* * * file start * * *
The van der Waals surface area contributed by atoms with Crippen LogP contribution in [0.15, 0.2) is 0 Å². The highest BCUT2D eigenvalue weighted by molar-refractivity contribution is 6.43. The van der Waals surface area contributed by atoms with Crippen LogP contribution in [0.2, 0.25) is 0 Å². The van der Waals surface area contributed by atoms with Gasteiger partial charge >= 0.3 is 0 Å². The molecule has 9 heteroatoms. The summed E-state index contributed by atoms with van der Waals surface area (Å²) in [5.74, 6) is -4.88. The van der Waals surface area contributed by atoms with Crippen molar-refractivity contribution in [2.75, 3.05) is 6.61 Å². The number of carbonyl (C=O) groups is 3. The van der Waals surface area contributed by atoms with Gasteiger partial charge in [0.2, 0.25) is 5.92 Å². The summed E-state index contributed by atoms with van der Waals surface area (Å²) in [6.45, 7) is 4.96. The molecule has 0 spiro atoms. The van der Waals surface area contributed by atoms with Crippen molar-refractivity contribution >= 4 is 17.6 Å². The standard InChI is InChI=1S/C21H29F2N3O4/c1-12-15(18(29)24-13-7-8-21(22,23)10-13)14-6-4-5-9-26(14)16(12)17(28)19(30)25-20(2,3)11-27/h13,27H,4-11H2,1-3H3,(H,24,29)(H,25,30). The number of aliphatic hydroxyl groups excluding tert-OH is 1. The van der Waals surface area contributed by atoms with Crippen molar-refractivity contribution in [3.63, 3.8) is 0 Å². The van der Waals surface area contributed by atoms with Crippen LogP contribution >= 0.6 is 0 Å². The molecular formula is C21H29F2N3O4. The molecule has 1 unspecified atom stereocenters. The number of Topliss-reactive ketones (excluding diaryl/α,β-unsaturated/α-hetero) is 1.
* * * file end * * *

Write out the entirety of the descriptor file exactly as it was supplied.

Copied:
The van der Waals surface area contributed by atoms with Crippen LogP contribution in [0.15, 0.2) is 0 Å². The highest BCUT2D eigenvalue weighted by molar-refractivity contribution is 6.43. The van der Waals surface area contributed by atoms with Crippen LogP contribution in [0.2, 0.25) is 0 Å². The van der Waals surface area contributed by atoms with Gasteiger partial charge >= 0.3 is 0 Å². The molecule has 9 heteroatoms. The summed E-state index contributed by atoms with van der Waals surface area (Å²) in [5.74, 6) is -4.88. The van der Waals surface area contributed by atoms with Crippen molar-refractivity contribution in [2.75, 3.05) is 6.61 Å². The number of carbonyl (C=O) groups is 3. The van der Waals surface area contributed by atoms with Gasteiger partial charge in [0.2, 0.25) is 5.92 Å². The summed E-state index contributed by atoms with van der Waals surface area (Å²) in [6.45, 7) is 4.96. The molecule has 0 spiro atoms. The van der Waals surface area contributed by atoms with Crippen molar-refractivity contribution >= 4 is 17.6 Å². The standard InChI is InChI=1S/C21H29F2N3O4/c1-12-15(18(29)24-13-7-8-21(22,23)10-13)14-6-4-5-9-26(14)16(12)17(28)19(30)25-20(2,3)11-27/h13,27H,4-11H2,1-3H3,(H,24,29)(H,25,30). The number of aliphatic hydroxyl groups excluding tert-OH is 1. The van der Waals surface area contributed by atoms with Crippen molar-refractivity contribution in [3.63, 3.8) is 0 Å². The van der Waals surface area contributed by atoms with Crippen LogP contribution >= 0.6 is 0 Å². The molecular formula is C21H29F2N3O4. The molecule has 1 unspecified atom stereocenters. The number of Topliss-reactive ketones (excluding diaryl/α,β-unsaturated/α-hetero) is 1.